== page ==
The mood was excited and edgy. Any time I approached a picket, people nervously linked arms and chanted until they worked out I wasn’t a scab. The picket line seemed solid all morning, with almost no scabs getting through. A rumour circulated that no trucks were coming in until tomorrow, just workers. There were also no trucks inside for us to stop from getting out.

I eventually went around to another entrance. When I got there, we had only a handful of workers, but this was bolstered by a well-placed car until we were reinforced to over 20 within an hour or so. There were four or five women on my picket, and picketers came from a variety of backgrounds: South Asian, Maori, East Asian, Anglo and Mediterranean. 

There was excitement when management tried to cut a chain-link fence to circumvent the picket and get scabs in. So we moved the picket to behind the hole and stopped people who tried to push through. 

There was also a carload of team leaders and scabs who tried to stare us down for half an hour or so, but they eventually left. Managers and security guards loomed around with cameras, filming whatever and whoever they could. 

There was plenty of energy, and lots of yelling at would-be scabs and the managers. 

There were also a few funny moments, including one in which a car load of people roared up the road and screeched to a halt in front of the picket. The picketers jumped up to block the car, until they realised it was a car load of friendly workers just messing around with us. They burst out laughing and joined the picket.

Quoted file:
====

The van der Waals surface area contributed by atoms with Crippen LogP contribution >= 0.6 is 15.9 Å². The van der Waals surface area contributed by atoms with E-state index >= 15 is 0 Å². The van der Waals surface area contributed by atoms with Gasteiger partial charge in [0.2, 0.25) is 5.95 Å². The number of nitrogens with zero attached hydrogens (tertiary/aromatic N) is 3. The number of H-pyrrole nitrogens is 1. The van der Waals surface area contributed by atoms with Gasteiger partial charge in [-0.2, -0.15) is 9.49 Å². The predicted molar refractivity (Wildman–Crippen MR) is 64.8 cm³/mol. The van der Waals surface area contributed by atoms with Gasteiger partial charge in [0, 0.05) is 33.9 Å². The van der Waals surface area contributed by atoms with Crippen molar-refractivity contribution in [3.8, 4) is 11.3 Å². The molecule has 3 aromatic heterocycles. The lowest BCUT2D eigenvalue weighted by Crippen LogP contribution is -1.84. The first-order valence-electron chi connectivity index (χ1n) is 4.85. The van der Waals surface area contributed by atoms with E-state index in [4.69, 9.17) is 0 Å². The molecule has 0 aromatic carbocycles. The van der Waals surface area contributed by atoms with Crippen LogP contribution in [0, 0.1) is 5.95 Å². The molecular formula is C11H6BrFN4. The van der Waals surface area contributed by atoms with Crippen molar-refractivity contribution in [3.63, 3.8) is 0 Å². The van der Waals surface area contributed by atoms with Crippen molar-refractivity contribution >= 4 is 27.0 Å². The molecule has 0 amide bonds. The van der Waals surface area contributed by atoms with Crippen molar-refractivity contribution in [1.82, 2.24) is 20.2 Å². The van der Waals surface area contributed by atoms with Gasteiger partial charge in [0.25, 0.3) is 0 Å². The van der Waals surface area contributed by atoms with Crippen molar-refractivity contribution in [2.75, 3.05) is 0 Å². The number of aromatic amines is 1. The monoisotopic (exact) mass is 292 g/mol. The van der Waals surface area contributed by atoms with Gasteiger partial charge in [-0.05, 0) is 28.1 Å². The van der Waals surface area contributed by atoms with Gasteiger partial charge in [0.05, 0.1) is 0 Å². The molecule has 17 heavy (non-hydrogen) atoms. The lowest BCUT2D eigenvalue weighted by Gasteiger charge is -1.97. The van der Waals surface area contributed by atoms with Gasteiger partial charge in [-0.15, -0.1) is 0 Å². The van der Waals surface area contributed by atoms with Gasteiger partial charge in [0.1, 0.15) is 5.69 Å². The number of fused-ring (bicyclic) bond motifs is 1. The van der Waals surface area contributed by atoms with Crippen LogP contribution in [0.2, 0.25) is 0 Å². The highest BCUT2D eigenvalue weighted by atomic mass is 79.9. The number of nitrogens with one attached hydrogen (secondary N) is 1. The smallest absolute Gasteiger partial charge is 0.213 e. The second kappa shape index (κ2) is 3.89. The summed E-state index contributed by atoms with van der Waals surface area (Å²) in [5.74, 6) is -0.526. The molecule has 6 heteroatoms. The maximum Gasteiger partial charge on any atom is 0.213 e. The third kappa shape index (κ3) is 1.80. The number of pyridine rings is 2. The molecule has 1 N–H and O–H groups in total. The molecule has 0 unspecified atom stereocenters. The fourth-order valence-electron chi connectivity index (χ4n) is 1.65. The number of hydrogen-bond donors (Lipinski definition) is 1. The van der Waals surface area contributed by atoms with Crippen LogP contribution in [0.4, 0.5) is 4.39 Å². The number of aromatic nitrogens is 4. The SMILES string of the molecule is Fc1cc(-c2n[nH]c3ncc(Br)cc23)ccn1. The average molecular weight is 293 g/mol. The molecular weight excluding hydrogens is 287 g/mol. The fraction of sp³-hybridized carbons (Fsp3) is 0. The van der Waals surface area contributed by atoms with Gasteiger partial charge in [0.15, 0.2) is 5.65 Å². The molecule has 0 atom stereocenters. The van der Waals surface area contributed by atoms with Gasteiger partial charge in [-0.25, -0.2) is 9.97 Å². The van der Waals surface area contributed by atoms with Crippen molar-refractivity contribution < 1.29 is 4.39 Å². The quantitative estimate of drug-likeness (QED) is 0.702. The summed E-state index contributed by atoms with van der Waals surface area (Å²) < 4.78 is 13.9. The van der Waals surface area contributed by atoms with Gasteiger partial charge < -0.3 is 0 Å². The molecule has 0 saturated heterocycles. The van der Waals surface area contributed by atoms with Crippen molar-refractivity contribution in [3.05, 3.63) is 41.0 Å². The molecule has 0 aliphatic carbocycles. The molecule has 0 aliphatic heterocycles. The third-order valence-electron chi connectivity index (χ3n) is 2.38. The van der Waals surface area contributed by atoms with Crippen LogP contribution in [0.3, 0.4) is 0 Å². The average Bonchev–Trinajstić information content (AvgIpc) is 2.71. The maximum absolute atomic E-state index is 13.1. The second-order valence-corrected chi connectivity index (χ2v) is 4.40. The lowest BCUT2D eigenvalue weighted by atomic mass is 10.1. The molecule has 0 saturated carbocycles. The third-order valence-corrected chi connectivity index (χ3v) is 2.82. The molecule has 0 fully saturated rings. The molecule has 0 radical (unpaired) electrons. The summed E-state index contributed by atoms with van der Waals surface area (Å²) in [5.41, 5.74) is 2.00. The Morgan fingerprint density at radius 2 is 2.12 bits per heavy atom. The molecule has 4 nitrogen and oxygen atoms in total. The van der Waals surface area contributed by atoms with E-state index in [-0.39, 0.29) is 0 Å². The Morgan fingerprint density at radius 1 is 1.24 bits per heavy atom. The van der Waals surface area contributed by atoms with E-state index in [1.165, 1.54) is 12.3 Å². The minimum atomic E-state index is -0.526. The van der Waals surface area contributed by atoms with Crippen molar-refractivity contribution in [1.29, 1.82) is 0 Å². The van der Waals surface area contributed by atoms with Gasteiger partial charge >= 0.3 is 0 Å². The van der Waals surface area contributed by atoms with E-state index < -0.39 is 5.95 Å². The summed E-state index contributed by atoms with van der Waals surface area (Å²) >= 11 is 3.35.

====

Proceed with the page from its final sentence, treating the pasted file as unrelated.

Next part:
Kaye Broadbent, Brisbane picket:

The Eagle Farm Chemist Warehouse picket in Brisbane’s north-eastern suburbs got going at 4:30am. Around 35 of the 40 permanent full time workers were there to staff the picket, joined by a gaggle of supporters and union officials. In addition to the 40 permanents, 60 casual labour hire workers are employed at the site. Another 30 casuals reportedly have been hired by management to break the strike. 

The warehouse has four gates, which were all picketed. The approach of workers was “nothing in and nothing out”. No deliveries were made.

The workers outlined their many grievances. These include low wages, poor safety, lack of air-conditioning, no extra pay for training new workers, management’s culture of intimidation, poor treatment of casuals, difficulty in converting from casual to full time unless you are a management “favourite”, dismissive attitude of management to agreement negotiations, intensification of work, short breaks and differential pay rates. 

A woman worker described working at Chemist Warehouse as “like being in hell”. She told me her grandchildren routinely ask her “are you off to work in hell today grandma?” Another commented: “The attitude to workers is disgusting. You’re pushed to, and over, your limit every single day”.

There was anger at the huge wealth the company’s owners have amassed while workers endure appalling conditions, one pointing out: “This company has been around for 20 years now. It’s become rich off the back of employees, so it’s about time they started spreading the wealth around”. 

The picket is continuing and supporters are encouraged to visit at 41 Tradecoast Drive, Eagle Farm.